Owen joins other recruits at the MHI compound in Calzador, Alabama. Among the recruits are Holly, a stripper captured by vampires, and Trip, a high school teacher whose class had turned into zombies. These two, with Owen, form the core of our developing cast of characters going forward. We are also introduced to the veterans of MHI, Sam Haven, the former seal and now one of their instructors, Milo Anderson, resident gun smith and weapon tech, and Grant Jefferson, another instructor and, much to Owen’s frustration, Julie’s boyfriend. The training is understandably hard, both physically and mentally. Much as in the military, the best place to find out if someone on your team cannot handle the stress of this extremely dangerous job would be during training, as opposed to out in the field.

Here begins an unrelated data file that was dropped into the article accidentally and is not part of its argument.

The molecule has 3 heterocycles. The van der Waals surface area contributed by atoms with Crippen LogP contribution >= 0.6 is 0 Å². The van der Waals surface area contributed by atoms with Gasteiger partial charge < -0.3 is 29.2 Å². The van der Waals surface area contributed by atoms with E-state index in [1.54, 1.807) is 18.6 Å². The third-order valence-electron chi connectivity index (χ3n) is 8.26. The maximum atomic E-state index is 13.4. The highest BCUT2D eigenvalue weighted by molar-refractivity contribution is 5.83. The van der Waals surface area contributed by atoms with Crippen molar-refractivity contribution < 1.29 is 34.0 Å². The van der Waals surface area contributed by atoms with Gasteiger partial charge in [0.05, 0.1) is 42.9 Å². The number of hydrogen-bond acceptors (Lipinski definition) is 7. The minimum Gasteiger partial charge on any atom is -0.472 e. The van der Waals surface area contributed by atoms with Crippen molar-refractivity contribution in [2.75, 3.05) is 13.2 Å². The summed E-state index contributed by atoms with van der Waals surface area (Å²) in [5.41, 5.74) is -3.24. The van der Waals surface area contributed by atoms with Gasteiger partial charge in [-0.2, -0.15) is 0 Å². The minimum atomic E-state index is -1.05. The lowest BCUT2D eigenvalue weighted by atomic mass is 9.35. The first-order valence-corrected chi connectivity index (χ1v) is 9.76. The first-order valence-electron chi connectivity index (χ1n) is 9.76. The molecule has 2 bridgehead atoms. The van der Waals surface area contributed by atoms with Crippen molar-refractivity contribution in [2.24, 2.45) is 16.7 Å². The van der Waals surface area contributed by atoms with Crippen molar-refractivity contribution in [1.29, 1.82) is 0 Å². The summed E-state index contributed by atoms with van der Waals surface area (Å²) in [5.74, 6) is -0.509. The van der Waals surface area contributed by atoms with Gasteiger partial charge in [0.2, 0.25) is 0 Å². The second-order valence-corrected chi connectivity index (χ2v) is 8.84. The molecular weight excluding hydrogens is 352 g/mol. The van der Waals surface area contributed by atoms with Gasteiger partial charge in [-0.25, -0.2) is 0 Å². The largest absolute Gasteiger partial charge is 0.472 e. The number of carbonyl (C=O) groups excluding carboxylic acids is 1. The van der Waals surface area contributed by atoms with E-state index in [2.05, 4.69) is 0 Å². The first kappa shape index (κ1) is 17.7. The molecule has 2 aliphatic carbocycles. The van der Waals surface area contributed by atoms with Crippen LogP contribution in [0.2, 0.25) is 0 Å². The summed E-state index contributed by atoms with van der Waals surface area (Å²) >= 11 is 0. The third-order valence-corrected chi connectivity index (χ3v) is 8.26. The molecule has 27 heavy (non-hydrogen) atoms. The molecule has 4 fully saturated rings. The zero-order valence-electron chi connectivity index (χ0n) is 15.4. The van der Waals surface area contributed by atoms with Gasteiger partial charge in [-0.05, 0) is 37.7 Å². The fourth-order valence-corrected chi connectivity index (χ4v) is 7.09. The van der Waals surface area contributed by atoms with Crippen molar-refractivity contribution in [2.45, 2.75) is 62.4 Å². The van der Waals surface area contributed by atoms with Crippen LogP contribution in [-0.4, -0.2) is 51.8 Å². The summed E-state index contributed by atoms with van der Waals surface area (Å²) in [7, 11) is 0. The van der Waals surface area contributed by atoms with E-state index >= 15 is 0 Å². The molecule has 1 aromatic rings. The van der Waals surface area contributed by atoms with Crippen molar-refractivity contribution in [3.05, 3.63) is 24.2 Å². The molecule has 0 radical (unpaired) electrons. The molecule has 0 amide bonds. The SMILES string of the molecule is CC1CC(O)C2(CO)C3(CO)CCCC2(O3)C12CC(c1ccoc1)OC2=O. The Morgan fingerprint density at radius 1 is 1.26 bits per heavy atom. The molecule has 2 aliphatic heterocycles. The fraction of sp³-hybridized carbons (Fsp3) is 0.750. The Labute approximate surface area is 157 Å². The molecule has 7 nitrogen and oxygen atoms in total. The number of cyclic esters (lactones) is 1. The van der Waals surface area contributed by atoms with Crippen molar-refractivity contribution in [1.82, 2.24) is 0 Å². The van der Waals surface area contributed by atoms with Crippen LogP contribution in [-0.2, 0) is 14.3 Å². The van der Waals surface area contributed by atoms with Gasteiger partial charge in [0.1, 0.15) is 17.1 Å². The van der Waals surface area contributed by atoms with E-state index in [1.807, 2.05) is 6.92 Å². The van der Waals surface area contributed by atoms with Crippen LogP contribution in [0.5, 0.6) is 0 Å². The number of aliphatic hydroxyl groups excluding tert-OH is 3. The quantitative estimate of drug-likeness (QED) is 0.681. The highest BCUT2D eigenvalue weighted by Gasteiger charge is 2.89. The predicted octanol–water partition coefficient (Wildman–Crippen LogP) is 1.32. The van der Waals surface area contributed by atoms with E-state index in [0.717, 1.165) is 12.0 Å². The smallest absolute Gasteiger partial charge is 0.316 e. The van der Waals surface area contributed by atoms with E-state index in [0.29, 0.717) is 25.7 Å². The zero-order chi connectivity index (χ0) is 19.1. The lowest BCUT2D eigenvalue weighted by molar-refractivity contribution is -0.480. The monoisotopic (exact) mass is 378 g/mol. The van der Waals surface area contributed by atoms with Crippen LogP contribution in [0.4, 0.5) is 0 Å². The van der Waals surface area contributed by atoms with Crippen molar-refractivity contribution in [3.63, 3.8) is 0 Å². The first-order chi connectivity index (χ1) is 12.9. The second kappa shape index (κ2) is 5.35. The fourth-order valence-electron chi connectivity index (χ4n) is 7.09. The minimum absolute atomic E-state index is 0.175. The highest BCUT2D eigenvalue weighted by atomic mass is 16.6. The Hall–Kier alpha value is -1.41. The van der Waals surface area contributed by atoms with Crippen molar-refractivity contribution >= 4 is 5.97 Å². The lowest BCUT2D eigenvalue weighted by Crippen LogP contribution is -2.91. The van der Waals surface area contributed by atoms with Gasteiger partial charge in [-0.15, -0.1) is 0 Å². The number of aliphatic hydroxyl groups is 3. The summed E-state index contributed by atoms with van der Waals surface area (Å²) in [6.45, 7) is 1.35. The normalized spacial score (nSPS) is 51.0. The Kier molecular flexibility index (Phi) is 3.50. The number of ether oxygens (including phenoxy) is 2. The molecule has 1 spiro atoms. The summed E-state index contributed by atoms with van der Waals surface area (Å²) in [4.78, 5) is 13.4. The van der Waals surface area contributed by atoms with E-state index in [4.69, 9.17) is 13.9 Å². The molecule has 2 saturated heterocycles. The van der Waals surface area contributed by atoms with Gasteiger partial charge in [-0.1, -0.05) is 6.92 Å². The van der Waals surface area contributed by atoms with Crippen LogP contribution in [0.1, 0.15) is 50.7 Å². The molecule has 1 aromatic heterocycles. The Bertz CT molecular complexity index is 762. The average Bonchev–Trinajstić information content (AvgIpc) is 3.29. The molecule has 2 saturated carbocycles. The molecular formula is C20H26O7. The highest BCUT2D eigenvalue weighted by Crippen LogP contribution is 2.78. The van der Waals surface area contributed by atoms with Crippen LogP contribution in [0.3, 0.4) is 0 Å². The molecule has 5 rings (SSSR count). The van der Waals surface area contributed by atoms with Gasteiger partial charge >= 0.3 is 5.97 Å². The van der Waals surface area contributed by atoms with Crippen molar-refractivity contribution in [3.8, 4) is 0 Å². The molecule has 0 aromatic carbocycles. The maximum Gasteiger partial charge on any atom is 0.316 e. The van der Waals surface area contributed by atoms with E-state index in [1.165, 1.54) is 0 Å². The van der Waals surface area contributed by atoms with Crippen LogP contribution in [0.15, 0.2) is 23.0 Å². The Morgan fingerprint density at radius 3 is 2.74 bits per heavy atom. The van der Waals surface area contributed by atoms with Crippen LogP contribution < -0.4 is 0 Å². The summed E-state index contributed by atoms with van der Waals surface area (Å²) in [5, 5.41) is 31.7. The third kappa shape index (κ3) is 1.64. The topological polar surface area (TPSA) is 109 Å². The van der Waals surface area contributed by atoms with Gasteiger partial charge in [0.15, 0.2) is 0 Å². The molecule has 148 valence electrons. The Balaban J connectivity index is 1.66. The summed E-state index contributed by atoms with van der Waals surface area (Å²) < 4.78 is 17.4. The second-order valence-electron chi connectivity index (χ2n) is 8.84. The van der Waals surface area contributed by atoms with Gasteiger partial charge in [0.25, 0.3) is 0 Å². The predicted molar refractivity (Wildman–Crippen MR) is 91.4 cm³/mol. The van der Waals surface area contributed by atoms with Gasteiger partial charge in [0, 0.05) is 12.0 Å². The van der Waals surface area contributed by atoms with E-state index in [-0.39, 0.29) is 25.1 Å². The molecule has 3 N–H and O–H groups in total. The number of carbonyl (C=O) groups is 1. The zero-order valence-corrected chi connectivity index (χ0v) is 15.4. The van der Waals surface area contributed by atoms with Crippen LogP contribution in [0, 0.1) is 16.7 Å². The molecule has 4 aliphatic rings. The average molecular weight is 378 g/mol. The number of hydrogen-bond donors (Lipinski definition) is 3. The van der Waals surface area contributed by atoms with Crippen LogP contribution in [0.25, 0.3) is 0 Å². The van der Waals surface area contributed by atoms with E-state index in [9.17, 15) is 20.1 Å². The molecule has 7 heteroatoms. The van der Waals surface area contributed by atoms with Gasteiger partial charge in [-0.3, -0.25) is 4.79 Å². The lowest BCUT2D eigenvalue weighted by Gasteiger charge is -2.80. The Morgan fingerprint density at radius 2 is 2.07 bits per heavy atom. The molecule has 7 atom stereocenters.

We also get (and this is quite refreshing for a lot of us) accurate depictions of firearms, their uses and their capabilities. As a veteran, I cannot tell you how frustrating it can be when you see Hollywood turn a small handgun into an AutoCannon of Death and Destruction, with included infinity-clip™! Or when a hand grenade detonates into a 30 foot fireball, or when a normal sidearm knocks a villain head over heels, flying back 10 or 15 feet. You will not get that from Mr. Correia. He is a fire arms expert and an instructor. He knows his equipment, and he doesn’t insult his audience.